William & Mary

Northam signs bill at Law School creating cabinet post for coastal protection

Governor Ralph Northam visited William & Mary Law School on Friday, June 22 to sign two bills, House Bill 345 and Senate Bill 265, establishing a new cabinet position for Virginia: Special Assistant to the Governor for Coastal Adaptation and Protection.

Joining the Governor were public officials, including Del. Christopher Stolle (83rd District), who was the patron of HB 345, Sen. Monty Mason (1st District), Del. Mike Mullan (93rd District) and Williamsburg City Counselor Benny Zhang ’16, as well as President Taylor Reveley, William & Mary officials, and members of the Law School faculty, staff and students.

The new cabinet position will function as the lead in developing and providing direction and ensuring accountability for a statewide coastal flooding adaptation strategy.

“It’s our honor as a law school to host this signing ceremony for creating legislation establishing a new position,” said Davison M. Douglas, Dean of the Law School and Arthur B. Hanson Professor of Law. “Our law school, and our university, is intensely interested in issues of coastal protection and adaptation; this includes the work of our Virginia Coastal Policy Center, which has become a major center for addressing these issues, as well as William & Mary’s Virginia Institute of Marine Science.”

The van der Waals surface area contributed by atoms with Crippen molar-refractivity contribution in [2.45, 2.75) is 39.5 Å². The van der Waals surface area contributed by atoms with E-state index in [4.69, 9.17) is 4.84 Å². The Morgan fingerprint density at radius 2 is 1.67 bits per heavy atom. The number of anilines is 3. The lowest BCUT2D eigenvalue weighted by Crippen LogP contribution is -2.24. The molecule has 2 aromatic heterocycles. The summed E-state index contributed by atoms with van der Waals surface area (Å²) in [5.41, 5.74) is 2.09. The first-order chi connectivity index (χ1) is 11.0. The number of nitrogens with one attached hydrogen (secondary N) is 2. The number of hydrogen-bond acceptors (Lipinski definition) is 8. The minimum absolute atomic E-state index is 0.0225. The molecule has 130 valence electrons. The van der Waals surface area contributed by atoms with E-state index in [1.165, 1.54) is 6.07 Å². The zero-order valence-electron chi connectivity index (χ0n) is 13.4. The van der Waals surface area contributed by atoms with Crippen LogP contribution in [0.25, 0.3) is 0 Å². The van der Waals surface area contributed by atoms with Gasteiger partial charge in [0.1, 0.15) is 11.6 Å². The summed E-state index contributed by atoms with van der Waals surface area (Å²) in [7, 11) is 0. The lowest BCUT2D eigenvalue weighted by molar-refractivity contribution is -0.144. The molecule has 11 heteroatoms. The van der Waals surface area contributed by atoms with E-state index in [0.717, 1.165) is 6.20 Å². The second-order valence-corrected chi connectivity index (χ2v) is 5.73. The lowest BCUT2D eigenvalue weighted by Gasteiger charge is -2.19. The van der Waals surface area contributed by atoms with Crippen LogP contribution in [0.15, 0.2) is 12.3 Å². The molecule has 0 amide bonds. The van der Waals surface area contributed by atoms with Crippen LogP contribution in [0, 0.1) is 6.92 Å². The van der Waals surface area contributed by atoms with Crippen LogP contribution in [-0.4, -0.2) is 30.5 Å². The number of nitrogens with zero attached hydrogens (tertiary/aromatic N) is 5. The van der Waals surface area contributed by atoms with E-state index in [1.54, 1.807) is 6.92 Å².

During his remarks, Governor Northam said that solving the problem of coastal flooding is one of the most important issues facing Virginia today.

“It’s important to folks that live on the water; it’s important to our economy; it’s important to our infrastructure and transportation; and it’s also important to our military,” Northam said.

Northam reminded attendees that the military and government contracting are a very important part of the Hampton Roads economy. Sea level rise, he noted, might threaten the Navy to move carrier units to other places in the country.

“If we embrace this as a challenge for coastal Virginia, we can actually do it in a way that can drive the economy and put people to work,” Northam said. “So it’s really a win-win that we’re able to stand here today and move forward with this piece of legislation.”

In brief remarks, Del. Christopher Stolle of Virginia Beach said that the Hampton Roads area has, until recently, looked at water as an asset.

“We now have started looking at water as a threat to our future and to our well-being,” Stolle said.

“This position is about looking at water again as an opportunity,” Stolle said. “I see this position as an economic development position. How do we get our economy to use what we have learned and turn and market that in other areas? And equally, and more important, how do we use that position to coordinate with the federal government to get their help with us on the path down the road?”

On hand to witness the signing was Elizabeth Andrews, Director of the Law School’s Virginia Coastal Policy Center. With the Center engaged in policy analysis to assist state agencies, localities and planning district commissions, Andrews is grateful for the increased focus on adaptation that the new position will provide, and the many people who made passage of the bill possible.

“This bill is important because it establishes a funneling point for economic development efforts, fundraising efforts, looking at different research efforts that try to deal with sea level rise and recurrent flooding in our coastal areas,” Andrews said. “It’s a very important bill for the Commonwealth and for Hampton Roads.”